Now, your main problem is going to be trying to figure out what your gm is willing to accept when it comes to how the volume measurement works for the spell. Does he count the literally pointless empty space that's not actually involved in the item itself, you know, count the actual volume of the item to a reasonable degree, or are they going to claim that you have to fit it within some kind of squares determined by what they think fabricate is describing and cheat you out of a lot of your area of effect by counting, possibly very large, amounts of empty space? This matters more if you're using fabricate for things like construction or armor crafting, as you don't want to get blocked when you're trying to convert the wall of stone you used stone shape on to make rough pillars into finished pillars because the gm is insisting that you have to count the entire five foot square the pillar is in because they don't get how volume works.

    Do remember that fabricate specifies a target of one material and an end result of that same material. So you can't use fabricate to turn iron you got from a wall of iron into steel, but you could turn a wall of iron into discreet bars held together by flimsy links, then break those down and smelt the iron normally, then take the resulting steel and fabricate that into whatever steel product you wanted. And if your DM is willing to be utterly silly an swing it, fabricate carbon (such as soot) into diamonds with a craft (alchemy) check or something to stand in for an understanding of chemistry. As mentioned, that's silly, but it might be worth asking if you need to rez some companions on a budget.

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    Default Re: What happens if you fail a fabricate craft check

    Technically, the GM is correct. The raw materials are a material component, so they are always consumed. I'm going to suggest to your GM that they should rule it as being a target instead, because making it a material component causes Fabricate to be disfunctional in several broken ways:

    * What a Staff with Fabricate should do: Fabricate the things you aim it at into the desired forms.
    * What a Staff with Fabricate does RAW: Make a single object (whatever it was built with) appear from thin air.

    * What getting Fabricate as a spell-like ability should do: Let you build things as an SLA.
    * What getting Fabricate as a spell-like ability does RAW: Let you create any possible object up to the given size, including a pile of diamonds, for free.
    * Shadow Miracle -> Fabricate also does this.

    Some other oddities, like Contingent Fabricate making something appear from nowhere, are more amusing than unbalanced.

    So show the GM this, and I think they'll agree it's better as a target.
    Last edited by icefractal; 2017-07-17 at 06:56 PM.

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    Default Re: What happens if you fail a fabricate craft check

    Quote Originally Posted by icefractal View Post
    Technically, the GM is correct. The raw materials are a material component, so they are always consumed. I'm going to suggest to your GM that they should rule it as being a target instead, because making it a material component causes Fabricate to be disfunctional in several broken ways:

    * What a Staff with Fabricate should do: Fabricate the things you aim it at into the desired forms.
    * What a Staff with Fabricate does RAW: Make a single object (whatever it was built with) appear from thin air.

    * What getting Fabricate as a spell-like ability should do: Let you build things as an SLA.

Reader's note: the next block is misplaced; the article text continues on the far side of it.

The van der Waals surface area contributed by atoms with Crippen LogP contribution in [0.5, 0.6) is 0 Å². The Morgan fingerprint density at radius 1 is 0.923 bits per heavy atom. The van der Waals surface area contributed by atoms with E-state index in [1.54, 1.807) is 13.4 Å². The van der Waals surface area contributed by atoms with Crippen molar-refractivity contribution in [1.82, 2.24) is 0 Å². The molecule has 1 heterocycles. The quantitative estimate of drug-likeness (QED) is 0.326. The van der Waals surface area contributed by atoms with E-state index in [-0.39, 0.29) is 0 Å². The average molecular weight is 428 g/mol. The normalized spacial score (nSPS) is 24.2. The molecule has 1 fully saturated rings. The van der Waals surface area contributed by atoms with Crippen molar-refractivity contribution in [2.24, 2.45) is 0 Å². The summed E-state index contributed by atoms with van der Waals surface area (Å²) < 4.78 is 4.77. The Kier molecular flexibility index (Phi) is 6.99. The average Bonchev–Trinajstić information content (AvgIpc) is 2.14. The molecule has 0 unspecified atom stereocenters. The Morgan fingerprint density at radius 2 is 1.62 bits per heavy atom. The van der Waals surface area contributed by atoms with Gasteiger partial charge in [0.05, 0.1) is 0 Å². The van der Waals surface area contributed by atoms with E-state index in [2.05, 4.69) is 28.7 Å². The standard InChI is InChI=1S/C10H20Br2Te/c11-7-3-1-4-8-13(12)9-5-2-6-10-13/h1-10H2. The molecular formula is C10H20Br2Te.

* What getting Fabricate as a spell-like ability does RAW: Let you create any possible object up to the given size, including a pile of diamonds, for free.
    * Shadow Miracle -> Fabricate also does this.

    Some other oddities, like Contingent Fabricate making something appear from nowhere, are more amusing than unbalanced.

    So show the GM this, and I think they'll agree it's better as a target.
    So how do you price a ring of fabricate? Since it has a variable component cost.
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    Default Re: What happens if you fail a fabricate craft check

    Quote Originally Posted by Warior4356 View Post
    So how do you price a ring of fabricate? Since it has a variable component cost.
    You go with the more reasonable Rules As Interpreted where the materials are a target instead of a consumed component. Thus your item costs as regular for a 5th level spell:
    9 (caster level) x 5 (spell level) x 1800 for a command word item or 2000 for a continuous/whatever item.
    This brings you out to about 81k or 90k. Which is really damn expensive, and doesn't need to be a ring, it could be a feather duster or something as long as it takes up an item slot. The cost to build it then, is 40500 or 45k, again depending on the nature of the resulting item.

    Edit: Alternatively, you go with a super hardcore reading of the rules that winds up with a really terrible item for it's cost, where you set a value for the material components when you craft the item and it can either a) target materials up to that value when the spell is used from it or b) can ONLY target materials of That Exact value when the spell is used. This seems like a walk down the path of pedantry and cleaving entirely too close to the rules as written. Because remember, whatever value you set has to be multiplied by 50 when you craft a multi-use or unlimited use version of an item with a material components cost on the spell.
    Last edited by Sagetim; 2017-07-17 at 07:49 PM.

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    Default Re: What happens if you fail a fabricate craft check

    I asked more of if I need to prove the point of why the material component way is really bad.
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    Default Re: What happens if you fail a fabricate craft check

    Quote Originally Posted by Warior4356 View Post
    I asked more of if I need to prove the point of why the material component way is really bad.